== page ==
Reviewed Mar 04, 2012
Adam Moody’s review:
A personal pessimistic tale by the great Rainer Werner Fassbinder. Fassbinder plays a role that I can safely predict is how he views himself. He plays Franz "Fox" Bieberkopf, a good-natured, hopeful, and considerate homosexual man who works odd jobs that include being "Fox, the Talking Head" at a circus to earn money. His lover is taken to prison and he loses his act, but on the same day he meets a mysterious wealthy gentleman and wins the lottery. Intrigued by Fox's newly acquired wealth, the wealthy man brings Fox introduces Fox to the sexually diverse and corrupted to the bone German upper-class. Fox starts a relationship with a deceitful, struggling entrepreneur, who sees Fox as his company's ticket out of bankruptcy, and quickly falls in love. What makes this film work so well is that we can see Fox's fate coming from the start, but Fassbinder plays his infuriatingly naive role so wonderfully that watching the world smack him around only for him to come back with natural optimism and a undeserved generosity is heart wrenching. Fassbinder uses various films of his to portray how upper-class German society rapes the entire country with its corruption - The Marriage of Maria Braun (1979) and Lola (1981) are great examples - and we see first-hand Fox being brutally raped by the corruption of Germany. This film struggles to be engaging at times, but Fassbinder's shows greatness both in front and behind the camera. Like it many of his films he allows one character to drive the film with a variety of strong supporting roles following along, the difference this time is that he himself plays the character that drives the film and he is marvelous. Fassbinder takes us on a hopeless journey with society's corruption killing natural hope.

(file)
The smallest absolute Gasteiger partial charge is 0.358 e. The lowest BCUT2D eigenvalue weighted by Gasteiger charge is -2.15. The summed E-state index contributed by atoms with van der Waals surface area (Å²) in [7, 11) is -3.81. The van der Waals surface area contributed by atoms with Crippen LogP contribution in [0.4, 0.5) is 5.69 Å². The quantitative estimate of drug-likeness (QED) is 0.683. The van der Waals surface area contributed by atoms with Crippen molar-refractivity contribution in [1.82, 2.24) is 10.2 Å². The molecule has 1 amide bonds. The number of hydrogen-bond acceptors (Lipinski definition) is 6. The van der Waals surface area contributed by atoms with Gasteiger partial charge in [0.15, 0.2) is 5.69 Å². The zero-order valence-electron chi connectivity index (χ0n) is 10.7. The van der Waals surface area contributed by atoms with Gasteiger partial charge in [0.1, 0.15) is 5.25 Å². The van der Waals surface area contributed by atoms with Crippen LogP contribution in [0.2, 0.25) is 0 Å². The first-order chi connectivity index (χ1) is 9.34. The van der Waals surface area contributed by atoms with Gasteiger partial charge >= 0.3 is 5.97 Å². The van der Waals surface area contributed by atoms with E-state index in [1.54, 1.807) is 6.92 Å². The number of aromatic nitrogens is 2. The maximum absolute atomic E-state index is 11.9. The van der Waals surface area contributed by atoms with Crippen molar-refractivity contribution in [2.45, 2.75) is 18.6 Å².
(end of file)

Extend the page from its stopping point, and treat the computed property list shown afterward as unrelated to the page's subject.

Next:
P.S. El Hedi ben Salem, who plays Ali in Ali: Fear Eats The Soul, makes a brief appearance as a Moroccan drifter. Around this time Fassbinder and Salem were supposedly still in their heated love-affair.